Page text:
ER Patients Often Confuse Role of Emergency Contacts

ER Patients Often Confuse Role of Emergency Contacts

ER Patients Often Confuse Role of Emergency Contacts

They aren't the same as medical decision makers in advanced directives, study notes

SOURCE: Henry Ford Health System, news release, September 10, 2014.

FRIDAY, Sept. 12, 2014 (HealthDay News) -- When a doctor requests emergency contact information, emergency room patients often assume they're being asked for the person they'd like to make medical decisions for them, a new study indicates.

But, that's a role that must be designated in a legal document called an advance directive.

Ninety-five percent of patients treated in the emergency room mistakenly believed their emergency contact is the person designated to make medical decisions about end-of-life care, according to the study from Henry Ford Hospital in Detroit.

The fact that doctors routinely ask their patients for emergency contact information without explaining what responsibilities this person has could help explain this common misconception. The study authors suggested that doctors could inadvertently be strengthening the idea that emergency contacts have more importance than the medical decision maker listed in an advance directive.

"We're using an antiquated vocabulary in medicine," study co-author Dr. Erin Zimny, a Henry Ford Emergency Medicine and Palliative Care physician, said in a hospital news release. "We should be asking and educating patients about the importance of an advance directive instead of defaulting to the emergency contact world."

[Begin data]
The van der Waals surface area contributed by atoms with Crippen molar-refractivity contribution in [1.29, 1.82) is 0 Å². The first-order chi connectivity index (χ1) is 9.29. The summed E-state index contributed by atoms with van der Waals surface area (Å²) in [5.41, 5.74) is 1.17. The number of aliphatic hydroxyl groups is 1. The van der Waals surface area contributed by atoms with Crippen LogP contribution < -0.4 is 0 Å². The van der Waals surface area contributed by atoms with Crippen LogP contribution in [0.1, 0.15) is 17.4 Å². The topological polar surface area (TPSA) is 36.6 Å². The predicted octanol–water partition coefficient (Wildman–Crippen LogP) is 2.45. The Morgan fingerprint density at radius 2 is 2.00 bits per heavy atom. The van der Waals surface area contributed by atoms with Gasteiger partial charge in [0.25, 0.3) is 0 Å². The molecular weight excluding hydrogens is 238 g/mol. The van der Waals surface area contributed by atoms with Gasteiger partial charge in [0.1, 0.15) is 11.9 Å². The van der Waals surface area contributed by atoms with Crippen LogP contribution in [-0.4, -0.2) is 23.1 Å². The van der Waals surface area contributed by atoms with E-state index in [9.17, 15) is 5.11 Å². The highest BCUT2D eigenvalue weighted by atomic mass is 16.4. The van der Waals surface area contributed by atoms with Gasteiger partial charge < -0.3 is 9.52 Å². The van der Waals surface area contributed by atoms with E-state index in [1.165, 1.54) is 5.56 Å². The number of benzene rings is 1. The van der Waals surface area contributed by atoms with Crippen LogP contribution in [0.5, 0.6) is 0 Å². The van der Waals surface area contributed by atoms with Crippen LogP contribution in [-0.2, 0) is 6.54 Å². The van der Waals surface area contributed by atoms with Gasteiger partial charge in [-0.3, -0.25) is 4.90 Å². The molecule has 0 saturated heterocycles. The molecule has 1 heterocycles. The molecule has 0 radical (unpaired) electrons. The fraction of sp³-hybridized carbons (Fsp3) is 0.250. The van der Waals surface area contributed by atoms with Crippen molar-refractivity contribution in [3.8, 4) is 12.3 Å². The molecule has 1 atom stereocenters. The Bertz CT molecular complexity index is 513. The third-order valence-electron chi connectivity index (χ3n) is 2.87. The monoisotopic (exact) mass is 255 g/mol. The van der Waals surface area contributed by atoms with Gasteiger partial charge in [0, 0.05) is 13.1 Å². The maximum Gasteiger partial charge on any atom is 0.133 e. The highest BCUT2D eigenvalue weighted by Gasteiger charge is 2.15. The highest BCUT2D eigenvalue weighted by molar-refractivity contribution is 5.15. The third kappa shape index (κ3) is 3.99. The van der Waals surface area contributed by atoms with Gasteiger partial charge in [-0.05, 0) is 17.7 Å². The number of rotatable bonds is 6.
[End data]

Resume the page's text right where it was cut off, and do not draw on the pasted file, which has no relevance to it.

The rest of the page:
In 1991, the Patient Self-Determination Act was enacted to protect patients from unnecessary suffering, family hardship and inappropriate use of resources. The legislation also requires hospitals to inform all patients about their right to a natural death.

Advance directives describe adults' preferences for their end-of-life care. Despite their significance, many patients have not completed one. Previous research revealed that although 60 percent of adults want their end-of-life preferences to be respected, only about one-third had an advance directive.

"What happens is a patient in respiratory distress or heart failure is too sick to tell us what they want, and when you look up their information in the medical record, most of the time nothing is documented," said Zimny. "So we end up doing things in the most invasive way to keep them alive."

In conducting the study, the researchers surveyed 308 emergency room patients treated between December 2012 and April 2013. Of these patients, 34 had an advance directive, but only half of them gave a copy of it to their primary care doctor.

Of those surveyed, only 43 percent said their emergency contact was their appointed medical decision maker.

The study was recently presented at the 20th International Congress on Palliative Care in Montreal. Research presented at medical meetings is considered preliminary until published in a peer-reviewed journal.

More information

The U.S. National Institutes of Health provides more information on advance directives.

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